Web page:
Art is crucial, when our dwellings and technologies can seem to negate a sense of greater purpose or humanitarian unity.
Image: Covisioning zem design michael rice architect
consciousdesign com michael rice architect
When you take some rough, white cartridge paper, or a curling watercolour sheet with stone-like texture, and you place on it the curves of brush, you are manifesting more than an image.

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Jenny Trotman, Home Study Courses in Watercolour and Drawing








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Light, God’s eldest daughter, is a principal beauty in a building.” Thomas Fuller, 17th century historian and author of The Worthies of England.


Norwich Cathedral with 55 foot tall Helter Skelter, August 2019

God would be "revelling" in the joy a "glorious" helter-skelter has brought to Norwich Cathedral, its bishop has told his congregation from its slide. - BBC News



EPILOGUE : how this topic arose for Spotlight
   The phrase “20-20 Vision” is cropping up as a theme for next year’s arts festivals.
In art history, new concepts grow in times of uncertainty and turmoil. Remembrance Day has reminded us of such times. 2020 is waving challenges about the environment, government and cohesion.
   The theme of “2020 Vision” is making festival organisers think about what “Vision” means today.
   Inclusivity, particularly for arts funding bids, pushes festival organisers to interpret “Vision” around accessibility, and art for people who do not have vision, literally: people who cannot see. There are sound based art forms, and installations we can touch, so art without sight could be a theme. But that is somewhat extraneous, and it is more about removing parts of art, rather than building on wonders that have been achieved – including by visual artists who worked to reconcile wars as well as wonder. Remembrance Day is not only about soldiers, and the role of artistic culture in “battles of hearts and minds” seem a valid alternative to bloodshed. So another way of thinking about “2020 Vision” is how the arts shape and respond to local, national and global visions. For a single artist this can seem like a grandiose expectation, but festivals work beyond the level of individual artistic interests. They are about community.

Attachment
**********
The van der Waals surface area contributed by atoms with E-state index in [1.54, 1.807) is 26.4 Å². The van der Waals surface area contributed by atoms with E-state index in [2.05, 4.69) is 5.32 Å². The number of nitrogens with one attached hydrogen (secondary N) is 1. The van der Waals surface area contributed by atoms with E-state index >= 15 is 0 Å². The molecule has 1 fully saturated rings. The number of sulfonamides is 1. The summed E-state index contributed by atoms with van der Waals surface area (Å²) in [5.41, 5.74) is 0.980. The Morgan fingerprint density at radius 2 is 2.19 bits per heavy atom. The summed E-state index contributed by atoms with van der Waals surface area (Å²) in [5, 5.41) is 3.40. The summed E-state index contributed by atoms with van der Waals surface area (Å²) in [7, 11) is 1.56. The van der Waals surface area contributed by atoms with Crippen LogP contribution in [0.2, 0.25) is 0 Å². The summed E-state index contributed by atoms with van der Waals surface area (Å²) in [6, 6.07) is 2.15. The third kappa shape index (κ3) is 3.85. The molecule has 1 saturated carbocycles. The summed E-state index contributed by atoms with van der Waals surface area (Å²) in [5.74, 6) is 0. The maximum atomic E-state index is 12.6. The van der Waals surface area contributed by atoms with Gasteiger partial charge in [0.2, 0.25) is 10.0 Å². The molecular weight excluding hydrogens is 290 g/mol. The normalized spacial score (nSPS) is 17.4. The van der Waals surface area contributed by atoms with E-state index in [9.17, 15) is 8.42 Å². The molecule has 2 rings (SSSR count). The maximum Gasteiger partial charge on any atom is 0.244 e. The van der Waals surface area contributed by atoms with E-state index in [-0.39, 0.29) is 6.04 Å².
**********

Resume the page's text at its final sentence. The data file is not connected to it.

Some of the Vitruvian principles have formed how art and architecture have drawn people together, in the acoustics and light of sacred buildings and theatres, to convey a sense of wonder.
   Considering this from the perspective of what “Vision” can mean as we move through the aspirations of 2019 to 2020, sensations can be conveyed through form in ways which are more than visual.  It struck me that the blends of colours and light in watercolours, and the expanding curve drawn when you keep your hand on a page, are akin to the principles and curves of sacred geometry, and the blend of light in great buildings.  Bringing people together through awe is part of art's role, and vision, at personal and collective scales.
    - Matt Smart, Ludlow Art Society, November 2019

Vitruvis

1 comment:

  1. Shiny and though provoking as always Matt. How do you explain a vision that only you can see?... Is it best not to explain... And let the vision disappear, like tears in the rain. (2019 innit!) x